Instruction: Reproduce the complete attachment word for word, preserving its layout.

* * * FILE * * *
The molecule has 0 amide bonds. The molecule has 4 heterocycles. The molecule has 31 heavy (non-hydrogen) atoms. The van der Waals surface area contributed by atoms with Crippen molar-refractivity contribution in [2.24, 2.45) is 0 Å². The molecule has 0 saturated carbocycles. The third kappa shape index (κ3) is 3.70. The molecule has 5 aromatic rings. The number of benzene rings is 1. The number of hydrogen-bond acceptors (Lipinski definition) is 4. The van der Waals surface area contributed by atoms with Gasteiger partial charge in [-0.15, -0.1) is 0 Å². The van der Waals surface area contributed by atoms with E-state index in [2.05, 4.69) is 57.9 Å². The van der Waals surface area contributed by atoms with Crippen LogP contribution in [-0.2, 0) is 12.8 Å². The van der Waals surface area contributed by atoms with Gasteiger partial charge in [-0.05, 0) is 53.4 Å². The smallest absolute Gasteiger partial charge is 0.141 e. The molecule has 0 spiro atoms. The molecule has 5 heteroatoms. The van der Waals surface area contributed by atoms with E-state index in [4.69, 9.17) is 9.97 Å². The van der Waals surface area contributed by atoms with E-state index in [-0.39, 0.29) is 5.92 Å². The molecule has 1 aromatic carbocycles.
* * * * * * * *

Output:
The molecule has 0 amide bonds. The molecule has 4 heterocycles. The molecule has 31 heavy (non-hydrogen) atoms. The van der Waals surface area contributed by atoms with Crippen molar-refractivity contribution in [2.24, 2.45) is 0 Å². The molecule has 0 saturated carbocycles. The third kappa shape index (κ3) is 3.70. The molecule has 5 aromatic rings. The number of benzene rings is 1. The number of hydrogen-bond acceptors (Lipinski definition) is 4. The van der Waals surface area contributed by atoms with Gasteiger partial charge in [-0.15, -0.1) is 0 Å². The van der Waals surface area contributed by atoms with E-state index in [2.05, 4.69) is 57.9 Å². The van der Waals surface area contributed by atoms with Crippen LogP contribution in [-0.2, 0) is 12.8 Å². The van der Waals surface area contributed by atoms with Gasteiger partial charge in [-0.05, 0) is 53.4 Å². The smallest absolute Gasteiger partial charge is 0.141 e. The molecule has 0 spiro atoms. The molecule has 5 heteroatoms. The van der Waals surface area contributed by atoms with E-state index in [4.69, 9.17) is 9.97 Å². The van der Waals surface area contributed by atoms with E-state index in [-0.39, 0.29) is 5.92 Å². The molecule has 1 aromatic carbocycles.